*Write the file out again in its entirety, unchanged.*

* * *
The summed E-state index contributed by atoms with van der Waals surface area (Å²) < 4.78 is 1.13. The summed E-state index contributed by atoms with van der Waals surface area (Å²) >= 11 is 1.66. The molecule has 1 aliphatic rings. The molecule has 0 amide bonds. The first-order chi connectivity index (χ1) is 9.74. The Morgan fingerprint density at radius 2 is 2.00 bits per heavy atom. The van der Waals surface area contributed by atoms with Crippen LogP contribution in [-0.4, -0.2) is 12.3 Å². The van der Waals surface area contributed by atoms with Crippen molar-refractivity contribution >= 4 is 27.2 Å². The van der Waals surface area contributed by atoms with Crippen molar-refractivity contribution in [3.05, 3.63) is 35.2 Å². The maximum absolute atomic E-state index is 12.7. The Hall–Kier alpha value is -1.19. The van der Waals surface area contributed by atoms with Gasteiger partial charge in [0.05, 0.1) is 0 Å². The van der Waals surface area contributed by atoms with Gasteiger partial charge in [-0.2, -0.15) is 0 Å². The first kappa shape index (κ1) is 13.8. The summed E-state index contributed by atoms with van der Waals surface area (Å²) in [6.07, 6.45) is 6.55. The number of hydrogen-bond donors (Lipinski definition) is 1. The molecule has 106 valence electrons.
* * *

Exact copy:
The summed E-state index contributed by atoms with van der Waals surface area (Å²) < 4.78 is 1.13. The summed E-state index contributed by atoms with van der Waals surface area (Å²) >= 11 is 1.66. The molecule has 1 aliphatic rings. The molecule has 0 amide bonds. The first-order chi connectivity index (χ1) is 9.74. The Morgan fingerprint density at radius 2 is 2.00 bits per heavy atom. The van der Waals surface area contributed by atoms with Crippen LogP contribution in [-0.4, -0.2) is 12.3 Å². The van der Waals surface area contributed by atoms with Crippen molar-refractivity contribution >= 4 is 27.2 Å². The van der Waals surface area contributed by atoms with Crippen molar-refractivity contribution in [3.05, 3.63) is 35.2 Å². The maximum absolute atomic E-state index is 12.7. The Hall–Kier alpha value is -1.19. The van der Waals surface area contributed by atoms with Gasteiger partial charge in [0.05, 0.1) is 0 Å². The van der Waals surface area contributed by atoms with Gasteiger partial charge in [-0.2, -0.15) is 0 Å². The first kappa shape index (κ1) is 13.8. The summed E-state index contributed by atoms with van der Waals surface area (Å²) in [6.07, 6.45) is 6.55. The number of hydrogen-bond donors (Lipinski definition) is 1. The molecule has 106 valence electrons.